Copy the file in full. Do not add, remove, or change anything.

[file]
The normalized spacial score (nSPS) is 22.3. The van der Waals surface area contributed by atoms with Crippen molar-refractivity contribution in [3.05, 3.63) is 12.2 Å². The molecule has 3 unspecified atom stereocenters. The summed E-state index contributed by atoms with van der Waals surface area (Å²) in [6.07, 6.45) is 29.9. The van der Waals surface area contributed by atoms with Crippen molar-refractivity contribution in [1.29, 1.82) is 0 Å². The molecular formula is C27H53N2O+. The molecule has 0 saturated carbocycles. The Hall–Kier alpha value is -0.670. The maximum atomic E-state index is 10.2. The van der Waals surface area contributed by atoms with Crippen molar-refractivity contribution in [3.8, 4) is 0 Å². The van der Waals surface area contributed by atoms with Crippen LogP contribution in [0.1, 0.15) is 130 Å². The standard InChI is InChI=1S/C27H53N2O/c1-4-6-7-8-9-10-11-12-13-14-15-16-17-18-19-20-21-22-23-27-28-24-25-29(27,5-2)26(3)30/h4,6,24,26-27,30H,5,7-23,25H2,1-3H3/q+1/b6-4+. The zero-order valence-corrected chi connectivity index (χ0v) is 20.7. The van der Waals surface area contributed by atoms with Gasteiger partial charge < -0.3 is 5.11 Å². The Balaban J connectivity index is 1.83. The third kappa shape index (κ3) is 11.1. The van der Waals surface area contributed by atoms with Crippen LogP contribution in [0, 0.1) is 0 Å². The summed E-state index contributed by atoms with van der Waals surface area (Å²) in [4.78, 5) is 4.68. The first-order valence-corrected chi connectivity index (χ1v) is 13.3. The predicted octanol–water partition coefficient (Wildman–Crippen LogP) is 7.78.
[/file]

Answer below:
The normalized spacial score (nSPS) is 22.3. The van der Waals surface area contributed by atoms with Crippen molar-refractivity contribution in [3.05, 3.63) is 12.2 Å². The molecule has 3 unspecified atom stereocenters. The summed E-state index contributed by atoms with van der Waals surface area (Å²) in [6.07, 6.45) is 29.9. The van der Waals surface area contributed by atoms with Crippen molar-refractivity contribution in [1.29, 1.82) is 0 Å². The molecular formula is C27H53N2O+. The molecule has 0 saturated carbocycles. The Hall–Kier alpha value is -0.670. The maximum atomic E-state index is 10.2. The van der Waals surface area contributed by atoms with Crippen molar-refractivity contribution in [3.8, 4) is 0 Å². The van der Waals surface area contributed by atoms with Crippen LogP contribution in [0.1, 0.15) is 130 Å². The standard InChI is InChI=1S/C27H53N2O/c1-4-6-7-8-9-10-11-12-13-14-15-16-17-18-19-20-21-22-23-27-28-24-25-29(27,5-2)26(3)30/h4,6,24,26-27,30H,5,7-23,25H2,1-3H3/q+1/b6-4+. The zero-order valence-corrected chi connectivity index (χ0v) is 20.7. The van der Waals surface area contributed by atoms with Gasteiger partial charge < -0.3 is 5.11 Å². The Balaban J connectivity index is 1.83. The third kappa shape index (κ3) is 11.1. The van der Waals surface area contributed by atoms with Crippen LogP contribution in [0, 0.1) is 0 Å². The summed E-state index contributed by atoms with van der Waals surface area (Å²) in [4.78, 5) is 4.68. The first-order valence-corrected chi connectivity index (χ1v) is 13.3. The predicted octanol–water partition coefficient (Wildman–Crippen LogP) is 7.78.